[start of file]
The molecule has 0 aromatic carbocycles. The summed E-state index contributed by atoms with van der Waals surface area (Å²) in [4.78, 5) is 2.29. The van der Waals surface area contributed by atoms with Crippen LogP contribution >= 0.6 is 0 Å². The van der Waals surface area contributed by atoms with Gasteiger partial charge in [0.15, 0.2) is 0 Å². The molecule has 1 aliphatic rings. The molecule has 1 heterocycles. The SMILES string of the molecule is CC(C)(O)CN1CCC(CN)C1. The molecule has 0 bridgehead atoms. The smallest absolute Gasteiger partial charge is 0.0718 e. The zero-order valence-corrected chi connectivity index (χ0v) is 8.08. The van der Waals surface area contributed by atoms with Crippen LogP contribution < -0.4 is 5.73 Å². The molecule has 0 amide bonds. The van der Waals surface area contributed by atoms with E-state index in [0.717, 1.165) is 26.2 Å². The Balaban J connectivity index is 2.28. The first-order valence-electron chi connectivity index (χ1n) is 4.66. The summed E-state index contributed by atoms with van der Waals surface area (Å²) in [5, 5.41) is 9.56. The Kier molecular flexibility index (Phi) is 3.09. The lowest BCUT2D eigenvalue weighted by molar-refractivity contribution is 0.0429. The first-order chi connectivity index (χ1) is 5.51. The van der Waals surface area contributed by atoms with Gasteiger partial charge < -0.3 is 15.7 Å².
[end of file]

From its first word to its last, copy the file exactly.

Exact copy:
The molecule has 0 aromatic carbocycles. The summed E-state index contributed by atoms with van der Waals surface area (Å²) in [4.78, 5) is 2.29. The van der Waals surface area contributed by atoms with Crippen LogP contribution >= 0.6 is 0 Å². The van der Waals surface area contributed by atoms with Gasteiger partial charge in [0.15, 0.2) is 0 Å². The molecule has 1 aliphatic rings. The molecule has 1 heterocycles. The SMILES string of the molecule is CC(C)(O)CN1CCC(CN)C1. The molecule has 0 bridgehead atoms. The smallest absolute Gasteiger partial charge is 0.0718 e. The zero-order valence-corrected chi connectivity index (χ0v) is 8.08. The van der Waals surface area contributed by atoms with Crippen LogP contribution < -0.4 is 5.73 Å². The molecule has 0 amide bonds. The van der Waals surface area contributed by atoms with E-state index in [0.717, 1.165) is 26.2 Å². The Balaban J connectivity index is 2.28. The first-order valence-electron chi connectivity index (χ1n) is 4.66. The summed E-state index contributed by atoms with van der Waals surface area (Å²) in [5, 5.41) is 9.56. The Kier molecular flexibility index (Phi) is 3.09. The lowest BCUT2D eigenvalue weighted by molar-refractivity contribution is 0.0429. The first-order chi connectivity index (χ1) is 5.51. The van der Waals surface area contributed by atoms with Gasteiger partial charge < -0.3 is 15.7 Å².